Matthew 9:9-17 & The Plight of the Too Healthy

Tax collectors were unacceptable in every way: socially, politically, and religiously. Some might say that things haven’t changed much, but really the plight of the tax collector is so much better in our day. We might despise the IRS auditor in our own house, but we like the idea of him in the house of a scoundrel. Further, no one ever thinks the IRS employee a Benedict Arnold because of his job. He may be one, but it is not inherently related to his job. But to the Jew, the tax collector was the worst of traitors. Backed by Roman soldiers he extorted his own countrymen to finance the enemy. Rome grew stronger, the Jews grew weaker, all while the tax collector grew wealthier. In addition he would be religiously unclean because of his frequent dealings with Gentiles.

There was only one reason to be a tax collector in this society, money. You were virtually free to charge as much as you want and any surplus collected was pocketed.

Now imagine the kind of company that such a person who has so ostracized himself form respectable Jewish society would keep. They would be the sort of riffraff who have nothing to lose by associating with him. Jesus was dining with the likes of pimps, prostitutes, thieves, and gamblers.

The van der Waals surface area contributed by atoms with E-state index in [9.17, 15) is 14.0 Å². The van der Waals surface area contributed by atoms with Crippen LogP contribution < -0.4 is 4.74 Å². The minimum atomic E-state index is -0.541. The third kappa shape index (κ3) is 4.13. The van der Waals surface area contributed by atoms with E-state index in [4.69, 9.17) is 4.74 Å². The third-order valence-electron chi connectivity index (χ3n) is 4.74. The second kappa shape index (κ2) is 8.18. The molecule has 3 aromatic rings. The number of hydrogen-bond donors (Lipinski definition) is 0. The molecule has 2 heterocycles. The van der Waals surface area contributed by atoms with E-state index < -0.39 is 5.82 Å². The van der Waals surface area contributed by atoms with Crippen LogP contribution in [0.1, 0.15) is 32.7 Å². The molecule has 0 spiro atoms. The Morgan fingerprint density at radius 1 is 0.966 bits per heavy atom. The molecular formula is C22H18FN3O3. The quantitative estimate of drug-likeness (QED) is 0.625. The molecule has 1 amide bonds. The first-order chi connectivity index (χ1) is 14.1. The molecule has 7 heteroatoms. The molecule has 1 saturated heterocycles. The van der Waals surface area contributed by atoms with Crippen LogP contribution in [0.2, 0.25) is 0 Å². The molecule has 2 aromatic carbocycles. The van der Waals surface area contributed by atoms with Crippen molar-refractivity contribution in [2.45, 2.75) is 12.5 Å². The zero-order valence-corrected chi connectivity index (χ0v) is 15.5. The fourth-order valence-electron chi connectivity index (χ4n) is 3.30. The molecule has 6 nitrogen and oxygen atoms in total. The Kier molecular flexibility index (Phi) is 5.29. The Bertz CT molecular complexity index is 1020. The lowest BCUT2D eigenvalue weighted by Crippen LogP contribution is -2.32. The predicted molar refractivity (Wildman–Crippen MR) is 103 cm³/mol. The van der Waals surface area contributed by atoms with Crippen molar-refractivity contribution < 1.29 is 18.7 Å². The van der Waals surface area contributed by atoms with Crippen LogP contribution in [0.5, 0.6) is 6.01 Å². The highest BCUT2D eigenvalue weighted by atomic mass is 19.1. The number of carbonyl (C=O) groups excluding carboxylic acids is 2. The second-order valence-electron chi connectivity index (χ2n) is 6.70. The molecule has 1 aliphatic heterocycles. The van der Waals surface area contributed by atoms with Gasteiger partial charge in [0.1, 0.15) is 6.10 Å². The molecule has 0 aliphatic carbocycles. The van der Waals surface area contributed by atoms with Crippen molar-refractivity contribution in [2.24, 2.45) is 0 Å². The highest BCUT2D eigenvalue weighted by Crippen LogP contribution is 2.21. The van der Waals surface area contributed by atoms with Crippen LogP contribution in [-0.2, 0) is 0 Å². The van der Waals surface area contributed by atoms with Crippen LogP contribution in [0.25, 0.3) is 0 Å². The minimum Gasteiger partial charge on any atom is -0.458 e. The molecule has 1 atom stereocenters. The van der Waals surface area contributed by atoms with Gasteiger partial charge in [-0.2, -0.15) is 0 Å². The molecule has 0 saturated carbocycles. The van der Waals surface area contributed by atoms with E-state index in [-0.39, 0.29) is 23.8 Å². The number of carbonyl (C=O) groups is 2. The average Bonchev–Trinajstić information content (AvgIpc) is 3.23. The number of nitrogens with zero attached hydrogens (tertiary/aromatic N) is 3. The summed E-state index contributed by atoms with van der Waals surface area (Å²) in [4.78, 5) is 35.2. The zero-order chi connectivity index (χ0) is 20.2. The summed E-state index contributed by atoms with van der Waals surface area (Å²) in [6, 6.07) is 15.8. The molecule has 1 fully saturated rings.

Jesus seems to call the oddest of disciples and keep the worst of company. Isn’t it wonderful that we’ve now refined the church so that such persons rarely have any dealings with the church except perhaps to beg outside its doors? Evidently Paul still had this problem, the early church being made up of those with less than desirable backgrounds (1 Corinthians 6:9-11). Jesus may still call such disciples, but the church rarely does.

But our “health” may come at a cost. If we keep our illusion of health, the Great Physician will have nothing to do with us, He came for sinners.

Sinner, never fear of being too sinful for Jesus, rather, dread thinking yourself too healthy.

Come, ye sinners, poor and needy,
Weak and wounded, sick and sore;
Jesus ready stands to save you,
Full of pity, love and power.

Let not conscience make you linger,
Not of fitness fondly dream;
All the fitness He requireth,
Is to feel your need of Him.

I will arise and go to Jesus,
He will embrace me in His arms;
In the arms of my dear Savior,
O there are ten thousand charms.

Come Ye Sinners by Joseph Hart

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